Understanding the Impact Spectrum

Where you decide to invest your money makes a difference. The underlying actions of any company or investment will have a net effect on the environment and society in one of three ways – positive, negative or neutral.

To simplify the identification of these actions, at Australian Impact Investments (Aii) we screen all investments using a proprietary Impact Spectrum. The Spectrum classifies investment opportunities in individual companies, managed funds or structured investment vehicles by the products or services they provide or support and their operating practices.

The Spectrum, shaped from the extensive experience of our team across ethical, responsible and impact investments together with the work of the Impact Management Project (now Impact Frontiers), classifies every investment opportunity as one of five types of impact:

(May) Harm People & Planet – The investee is directly involved in activities that harm or may harm people or planet. To understand this, we use negative screens. These screens exclude investments with involvement in certain sectors, companies or practices that have a negative impact on the environment or society. For example, we look at whether the product and/or service of an investment opportunity are involved in an area that may harm people or the planet. For example, investments in industries such as tobacco, gambling or armaments.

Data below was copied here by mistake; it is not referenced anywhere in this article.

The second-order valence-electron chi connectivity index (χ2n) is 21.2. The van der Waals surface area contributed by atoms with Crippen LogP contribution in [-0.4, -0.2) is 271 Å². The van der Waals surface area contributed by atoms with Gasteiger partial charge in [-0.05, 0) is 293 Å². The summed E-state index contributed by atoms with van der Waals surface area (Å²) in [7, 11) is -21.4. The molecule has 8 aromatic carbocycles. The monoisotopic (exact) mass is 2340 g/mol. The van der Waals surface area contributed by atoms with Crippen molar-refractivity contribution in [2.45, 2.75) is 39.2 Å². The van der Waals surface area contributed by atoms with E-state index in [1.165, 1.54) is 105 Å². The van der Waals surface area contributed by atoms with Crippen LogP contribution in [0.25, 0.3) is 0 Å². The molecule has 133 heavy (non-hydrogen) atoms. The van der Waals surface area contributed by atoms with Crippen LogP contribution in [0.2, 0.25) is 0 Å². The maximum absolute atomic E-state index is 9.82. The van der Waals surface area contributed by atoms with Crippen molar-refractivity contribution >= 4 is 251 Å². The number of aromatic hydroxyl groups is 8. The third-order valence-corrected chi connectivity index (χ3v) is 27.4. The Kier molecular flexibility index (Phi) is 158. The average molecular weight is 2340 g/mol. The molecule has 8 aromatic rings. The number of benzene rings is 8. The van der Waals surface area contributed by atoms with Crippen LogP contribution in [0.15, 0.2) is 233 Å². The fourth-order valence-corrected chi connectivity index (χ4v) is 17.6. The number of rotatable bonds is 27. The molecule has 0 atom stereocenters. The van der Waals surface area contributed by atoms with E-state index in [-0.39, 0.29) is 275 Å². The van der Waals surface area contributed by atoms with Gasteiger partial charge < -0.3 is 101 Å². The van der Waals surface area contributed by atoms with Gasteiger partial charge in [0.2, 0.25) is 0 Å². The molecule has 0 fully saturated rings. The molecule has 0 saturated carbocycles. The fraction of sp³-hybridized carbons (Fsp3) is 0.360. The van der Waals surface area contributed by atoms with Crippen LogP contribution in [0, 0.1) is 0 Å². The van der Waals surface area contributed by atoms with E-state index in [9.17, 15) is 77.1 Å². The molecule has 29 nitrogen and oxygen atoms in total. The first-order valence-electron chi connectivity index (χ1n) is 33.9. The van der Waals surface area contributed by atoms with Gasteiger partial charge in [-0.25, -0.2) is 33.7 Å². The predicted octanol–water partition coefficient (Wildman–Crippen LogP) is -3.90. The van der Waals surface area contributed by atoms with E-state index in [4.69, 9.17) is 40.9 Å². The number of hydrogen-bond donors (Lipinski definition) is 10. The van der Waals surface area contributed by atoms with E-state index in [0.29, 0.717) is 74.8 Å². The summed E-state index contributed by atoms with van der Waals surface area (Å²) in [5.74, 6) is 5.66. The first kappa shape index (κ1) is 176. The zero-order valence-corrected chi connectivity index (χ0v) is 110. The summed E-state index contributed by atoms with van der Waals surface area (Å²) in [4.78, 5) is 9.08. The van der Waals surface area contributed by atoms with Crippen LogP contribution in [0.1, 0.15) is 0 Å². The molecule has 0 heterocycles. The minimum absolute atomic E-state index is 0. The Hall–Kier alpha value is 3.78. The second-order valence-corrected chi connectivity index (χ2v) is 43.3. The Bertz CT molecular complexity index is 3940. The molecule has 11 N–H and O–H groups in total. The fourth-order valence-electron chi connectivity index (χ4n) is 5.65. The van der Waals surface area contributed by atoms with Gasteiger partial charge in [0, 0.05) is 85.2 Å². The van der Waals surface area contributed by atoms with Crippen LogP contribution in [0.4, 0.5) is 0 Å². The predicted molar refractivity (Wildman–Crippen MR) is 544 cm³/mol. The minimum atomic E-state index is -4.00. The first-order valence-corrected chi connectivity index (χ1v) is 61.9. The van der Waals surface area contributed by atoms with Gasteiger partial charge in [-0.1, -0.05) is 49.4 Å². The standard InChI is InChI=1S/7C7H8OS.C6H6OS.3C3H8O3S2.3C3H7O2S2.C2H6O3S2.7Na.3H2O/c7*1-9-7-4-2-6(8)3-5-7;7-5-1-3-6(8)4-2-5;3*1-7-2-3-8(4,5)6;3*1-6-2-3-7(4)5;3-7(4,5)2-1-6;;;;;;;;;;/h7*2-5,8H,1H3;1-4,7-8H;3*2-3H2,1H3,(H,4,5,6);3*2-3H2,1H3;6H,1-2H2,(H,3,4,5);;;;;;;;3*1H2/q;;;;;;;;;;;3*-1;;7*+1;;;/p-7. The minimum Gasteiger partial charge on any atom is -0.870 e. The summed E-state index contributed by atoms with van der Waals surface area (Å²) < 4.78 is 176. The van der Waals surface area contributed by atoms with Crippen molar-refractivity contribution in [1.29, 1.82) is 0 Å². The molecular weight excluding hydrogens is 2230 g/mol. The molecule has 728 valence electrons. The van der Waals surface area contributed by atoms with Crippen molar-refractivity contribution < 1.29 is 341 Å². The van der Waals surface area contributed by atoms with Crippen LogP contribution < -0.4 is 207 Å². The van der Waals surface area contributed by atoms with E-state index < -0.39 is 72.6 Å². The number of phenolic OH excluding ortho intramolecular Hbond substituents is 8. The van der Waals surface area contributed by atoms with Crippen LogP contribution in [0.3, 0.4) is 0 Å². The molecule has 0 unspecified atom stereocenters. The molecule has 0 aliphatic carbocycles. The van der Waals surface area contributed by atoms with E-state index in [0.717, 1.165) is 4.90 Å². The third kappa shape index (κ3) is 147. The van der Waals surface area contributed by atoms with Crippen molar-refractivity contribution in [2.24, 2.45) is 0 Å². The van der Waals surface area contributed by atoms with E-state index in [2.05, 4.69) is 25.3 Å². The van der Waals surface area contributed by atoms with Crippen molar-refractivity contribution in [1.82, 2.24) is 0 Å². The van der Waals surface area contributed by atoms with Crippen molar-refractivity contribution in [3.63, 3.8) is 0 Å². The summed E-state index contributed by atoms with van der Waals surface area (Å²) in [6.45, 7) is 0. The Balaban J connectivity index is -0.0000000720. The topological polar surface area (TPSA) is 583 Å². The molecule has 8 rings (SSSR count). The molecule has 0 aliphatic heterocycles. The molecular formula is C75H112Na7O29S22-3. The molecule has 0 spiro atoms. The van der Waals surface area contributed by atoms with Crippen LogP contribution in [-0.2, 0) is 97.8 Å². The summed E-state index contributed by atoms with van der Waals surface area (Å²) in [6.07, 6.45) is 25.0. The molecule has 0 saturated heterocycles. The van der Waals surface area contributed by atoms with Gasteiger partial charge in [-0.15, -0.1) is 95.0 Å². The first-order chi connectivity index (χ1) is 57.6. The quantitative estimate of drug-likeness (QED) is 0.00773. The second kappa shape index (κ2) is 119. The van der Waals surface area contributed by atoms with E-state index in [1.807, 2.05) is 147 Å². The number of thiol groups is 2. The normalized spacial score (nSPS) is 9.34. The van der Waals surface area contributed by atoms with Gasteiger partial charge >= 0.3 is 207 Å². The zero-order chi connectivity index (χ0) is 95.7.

Avoid Harm – The investee has no direct involvement in activities that harm people or planet.

Benefit People & Planet – The investee is directly involved in activities that benefit people and planet and acts to avoid harm. Using positive screens, examples of such activities include healthcare, renewable energy or social infrastructure.

Contribute to Solutions – The investee intentionally seeks to generate positive, measurable outcomes for people and planet and acts to avoid harm.

Catalyse & Contribute – The investee intentionally seeks positive, measurable outcomes for people impact that would otherwise not be possible but for acceptance of disproportionate risk and/ or concessional financial returns.

To be classified as a ‘Contribute or ‘Catalyse’, investments must meet three criteria:

  1. Intentionality: The impact must be intentional; it cannot just be a by-product of operations.
  2. Additionality: The impact must be additive, i.e., not just ‘business as usual’.
  3. Measurement: The impact must be measured since the quantum of impact cannot be articulated if it is not measured.

The Impact Spectrum is fundamental to our work in helping clients align their investment portfolio with their values. We classify each investment in a client’s portfolio against the Spectrum and develop an ‘impact asset allocation’ that sits alongside a traditional strategic asset allocation in an Investment Policy Statement. You can read more about our approach to impact asset allocation targets in Developing a Total Impact Strategy.

If you would like to learn more about how we classify investments, we encourage you to reach out to the team, we’re here to help.


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